8 Her Partner Doesn't Make It

Parking the car is a risky thing with rapid labors. It’s also, unfortunately pretty necessary to park your car in a valid spot and those spots are never near the entrance. However, if your partner leaves you to park the car be warned that they might not make it back in time to witness the birth.

This was actually what scared me the most when I was told my labor and delivery were going to be short. I was terrified that my labor would start while my husband was at work on one of those overnight shifts where he would have to wait for someone to come and cover him. As luck would have it, he was off the day our boy decided to make his appearance, and that is the only reason he was able to be beside me during the delivery.

7 The Doctor Doesn't Make It

If you’re planning on having a hospital birth with a doctor, chances are you intend for the doctor to be there to deliver your tiny bundle of joy. From personal experience I can assure you that this may not happen if you have a fast labor. My doctor made it to my room within eight minutes of receiving the call, and she still didn’t make it in time.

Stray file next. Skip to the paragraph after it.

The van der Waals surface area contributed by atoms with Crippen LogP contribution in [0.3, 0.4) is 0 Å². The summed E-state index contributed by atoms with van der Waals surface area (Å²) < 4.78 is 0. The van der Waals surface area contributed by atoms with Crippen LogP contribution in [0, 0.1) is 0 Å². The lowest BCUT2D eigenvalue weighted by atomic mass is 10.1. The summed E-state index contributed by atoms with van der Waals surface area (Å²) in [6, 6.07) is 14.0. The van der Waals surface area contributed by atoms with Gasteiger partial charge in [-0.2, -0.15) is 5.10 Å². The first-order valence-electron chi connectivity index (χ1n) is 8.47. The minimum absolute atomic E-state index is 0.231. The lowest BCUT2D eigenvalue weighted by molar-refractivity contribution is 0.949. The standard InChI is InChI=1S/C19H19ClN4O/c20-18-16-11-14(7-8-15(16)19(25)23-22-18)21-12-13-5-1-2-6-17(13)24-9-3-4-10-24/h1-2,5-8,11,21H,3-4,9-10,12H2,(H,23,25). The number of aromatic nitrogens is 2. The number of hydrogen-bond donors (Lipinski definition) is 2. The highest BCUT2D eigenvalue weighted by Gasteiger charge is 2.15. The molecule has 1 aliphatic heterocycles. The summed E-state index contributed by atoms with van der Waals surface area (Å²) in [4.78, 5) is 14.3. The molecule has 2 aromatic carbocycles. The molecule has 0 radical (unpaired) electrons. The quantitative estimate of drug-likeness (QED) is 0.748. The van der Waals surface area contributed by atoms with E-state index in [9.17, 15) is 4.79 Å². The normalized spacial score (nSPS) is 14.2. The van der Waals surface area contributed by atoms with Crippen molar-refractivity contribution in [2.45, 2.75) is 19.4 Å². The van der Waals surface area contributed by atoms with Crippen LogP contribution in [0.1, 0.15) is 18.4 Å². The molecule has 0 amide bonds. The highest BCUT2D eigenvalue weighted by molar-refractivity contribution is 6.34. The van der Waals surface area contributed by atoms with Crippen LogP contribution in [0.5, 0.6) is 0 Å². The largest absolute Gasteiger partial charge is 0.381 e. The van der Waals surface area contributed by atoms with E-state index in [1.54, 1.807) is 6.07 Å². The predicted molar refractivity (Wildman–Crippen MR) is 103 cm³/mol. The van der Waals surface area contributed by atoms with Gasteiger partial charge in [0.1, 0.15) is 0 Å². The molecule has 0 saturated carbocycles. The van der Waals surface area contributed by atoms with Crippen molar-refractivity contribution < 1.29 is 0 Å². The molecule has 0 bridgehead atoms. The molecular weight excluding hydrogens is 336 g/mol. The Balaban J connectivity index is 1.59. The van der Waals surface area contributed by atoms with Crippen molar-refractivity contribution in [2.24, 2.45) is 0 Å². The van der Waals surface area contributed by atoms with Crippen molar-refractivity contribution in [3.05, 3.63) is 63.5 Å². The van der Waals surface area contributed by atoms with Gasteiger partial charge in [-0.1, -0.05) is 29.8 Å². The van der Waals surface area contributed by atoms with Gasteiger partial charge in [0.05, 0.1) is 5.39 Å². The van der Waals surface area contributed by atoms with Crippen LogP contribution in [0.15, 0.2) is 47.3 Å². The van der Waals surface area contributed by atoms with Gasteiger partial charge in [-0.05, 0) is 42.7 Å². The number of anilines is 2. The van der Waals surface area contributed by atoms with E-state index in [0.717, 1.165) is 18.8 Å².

This can also happen if you chose to give birth with a midwife. Once you call your midwife and tell her that your pretty sure your baby is coming, she still has to get to your house, the birthing center or the hospital, and if your labor if super short, she might not have time to make it.

This is especially true if your baby decides to arrive during the morning rush or home time when the streets are completely congested.

6 The Doctor/Midwife Delivers The Baby In Their Plain Clothes

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If your doctor or midwife does make it in time to catch the baby, they might not have had time to change into scrubs. Unless your delivery is a planned C-section or induction, you can’t really know for sure when your baby will arrive. Your doctor or midwife won’t know either so he might be on lunch, with another patient, or at a fancy family dinner.

That last one is where my aunt’s doctor was when she arrived at the hospital. He actually managed to make it to the delivery room in time to catch the baby. But, since he definitely did not have time to change into something more suitable, he helped my aunt deliver her firstborn while wearing a suit. Oh the joys of being a maternity doctor.